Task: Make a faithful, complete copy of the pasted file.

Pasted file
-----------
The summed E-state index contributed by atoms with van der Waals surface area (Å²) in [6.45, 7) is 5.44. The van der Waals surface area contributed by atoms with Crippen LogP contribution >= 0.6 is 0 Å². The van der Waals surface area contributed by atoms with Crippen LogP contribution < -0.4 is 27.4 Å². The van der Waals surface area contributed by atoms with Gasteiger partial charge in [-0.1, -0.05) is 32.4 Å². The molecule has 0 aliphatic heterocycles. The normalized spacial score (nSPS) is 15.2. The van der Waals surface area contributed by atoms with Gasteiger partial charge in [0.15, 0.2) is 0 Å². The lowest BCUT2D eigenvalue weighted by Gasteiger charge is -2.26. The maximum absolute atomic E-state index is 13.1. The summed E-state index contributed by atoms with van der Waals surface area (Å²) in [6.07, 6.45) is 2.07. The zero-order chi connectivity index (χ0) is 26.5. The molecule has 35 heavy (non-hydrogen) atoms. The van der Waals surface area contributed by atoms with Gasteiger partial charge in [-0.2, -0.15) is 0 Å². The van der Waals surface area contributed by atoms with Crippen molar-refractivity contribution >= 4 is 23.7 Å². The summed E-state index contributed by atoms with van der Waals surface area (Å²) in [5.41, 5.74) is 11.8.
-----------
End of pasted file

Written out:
The summed E-state index contributed by atoms with van der Waals surface area (Å²) in [6.45, 7) is 5.44. The van der Waals surface area contributed by atoms with Crippen LogP contribution >= 0.6 is 0 Å². The van der Waals surface area contributed by atoms with Crippen LogP contribution < -0.4 is 27.4 Å². The van der Waals surface area contributed by atoms with Gasteiger partial charge in [-0.1, -0.05) is 32.4 Å². The molecule has 0 aliphatic heterocycles. The normalized spacial score (nSPS) is 15.2. The van der Waals surface area contributed by atoms with Gasteiger partial charge in [0.15, 0.2) is 0 Å². The lowest BCUT2D eigenvalue weighted by Gasteiger charge is -2.26. The maximum absolute atomic E-state index is 13.1. The summed E-state index contributed by atoms with van der Waals surface area (Å²) in [6.07, 6.45) is 2.07. The zero-order chi connectivity index (χ0) is 26.5. The molecule has 35 heavy (non-hydrogen) atoms. The van der Waals surface area contributed by atoms with Gasteiger partial charge in [-0.2, -0.15) is 0 Å². The van der Waals surface area contributed by atoms with Crippen molar-refractivity contribution >= 4 is 23.7 Å². The summed E-state index contributed by atoms with van der Waals surface area (Å²) in [5.41, 5.74) is 11.8.